JF: Can you tell us about what you expect to do with Delpozo as well with your own collection? Do you have a plan or mindset for both or either?
LH: I think one of the reasons why the people at DELPOZO contacted me was that they saw similarities between my work and what their future plans for DELPOZO. They have an incredible image that is more anchored in couture than pret-a-porter, which is great for occasion dressing and red carpet but not so much for real life or the needs of women today.
My idea is to design Delpozo for today’s needs without sacrificing the beauty and sense of occasion. Real Clothes, imbued with the magic of Delpozo … that’s the plan!
For my own collection there really has never been a plan- it’s just a continuous flow where one collection follows the other. I rarely start at zero when working on a new collection, I just look at the things that I like most or that have worked well and see how they could evolve or continue.
In general I can see myself going towards something less and less inspired by streetwear- it’s already been like this for a few seasons, and the idea of a certain kind of ‘ladylike’ dressing seems kind of inspiring to me… for the first time ever to be honest. We’ll see (smiles)
JF: If you could invite any 5 people to dinner, who would they be and why?
LH: The whole cast of Pedro Almodovar’s ‘High Heels’ including Miguel Bose in drag! I’m a huge fan of Almodovar and love all of his movies, but have a soft spot for both High Heels and Law of Desire. I loved the latest one too!
JF: Can you sort of give us a brief idea of how you go about designing a collection … is it fabric first or sketch first or inspiration first? Or does it change each season?
LH: It really depends, it could be any … what I do always is look at the preceding collection and see what I still like and what I feel is still interesting. Sometimes an idea has come really late and has not been properly developed, or something hasn’t worked the way I thought it would, and it’d nice to be able to go back and do things maybe better or differently.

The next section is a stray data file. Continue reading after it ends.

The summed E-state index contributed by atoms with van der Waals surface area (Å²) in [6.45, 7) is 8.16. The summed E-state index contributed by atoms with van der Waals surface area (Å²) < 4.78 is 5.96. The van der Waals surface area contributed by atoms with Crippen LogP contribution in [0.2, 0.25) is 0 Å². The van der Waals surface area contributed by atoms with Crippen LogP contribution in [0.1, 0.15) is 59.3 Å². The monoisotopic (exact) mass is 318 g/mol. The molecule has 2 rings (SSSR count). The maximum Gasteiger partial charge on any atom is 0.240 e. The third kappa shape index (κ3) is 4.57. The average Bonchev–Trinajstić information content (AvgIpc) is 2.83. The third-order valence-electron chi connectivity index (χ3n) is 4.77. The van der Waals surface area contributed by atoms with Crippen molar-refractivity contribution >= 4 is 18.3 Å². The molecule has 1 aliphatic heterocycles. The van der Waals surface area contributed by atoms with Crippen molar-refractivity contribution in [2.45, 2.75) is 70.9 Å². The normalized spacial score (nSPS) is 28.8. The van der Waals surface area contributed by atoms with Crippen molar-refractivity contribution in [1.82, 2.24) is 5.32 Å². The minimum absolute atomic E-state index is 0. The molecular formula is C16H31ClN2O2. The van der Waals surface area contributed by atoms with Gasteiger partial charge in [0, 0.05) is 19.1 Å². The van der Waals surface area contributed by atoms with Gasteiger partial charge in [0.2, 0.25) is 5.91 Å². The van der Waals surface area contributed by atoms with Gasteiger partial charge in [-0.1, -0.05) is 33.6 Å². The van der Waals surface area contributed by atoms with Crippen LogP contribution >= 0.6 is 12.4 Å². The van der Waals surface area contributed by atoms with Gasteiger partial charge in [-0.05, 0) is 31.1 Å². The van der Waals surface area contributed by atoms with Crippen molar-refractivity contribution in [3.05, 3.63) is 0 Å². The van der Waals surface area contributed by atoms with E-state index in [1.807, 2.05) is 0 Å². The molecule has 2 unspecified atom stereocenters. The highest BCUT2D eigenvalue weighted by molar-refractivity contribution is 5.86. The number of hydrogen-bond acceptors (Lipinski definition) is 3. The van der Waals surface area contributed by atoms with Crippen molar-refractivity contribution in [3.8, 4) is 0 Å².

Also something maybe wasn’t right in the fabric so was cancelled … it’s really an ongoing flow of work. I also carry a book with me where I note anything that comes into my mind, so at the start of each new season I will go through this and see what feels right for the next season.
JF: Do you have any style/fashion icons or mentors that would you would consider to be inspirational and why have you chosen them?
The first big inspiration was Comme des Garçons … it was such a shock seeing these garments for the first time! Not only because they were extreme in their technicality and finishing, but also because they were for a woman that I felt had not existed in fashion before. It also upended any notions of what fashion and femininity could be… suddenly it seemed that anything was possible.
Then of course Martin Margiela, who I felt a huge affinity with because he seemed to dress women I knew and understood, not only a dream but also a sense of reality, extreme and completely easy at the same time.
Balenciaga for the dream and perfection! Saint Laurent for the Smoking…and Katharine Hamnett for her World Peace Now T-shirt… actually there are so many!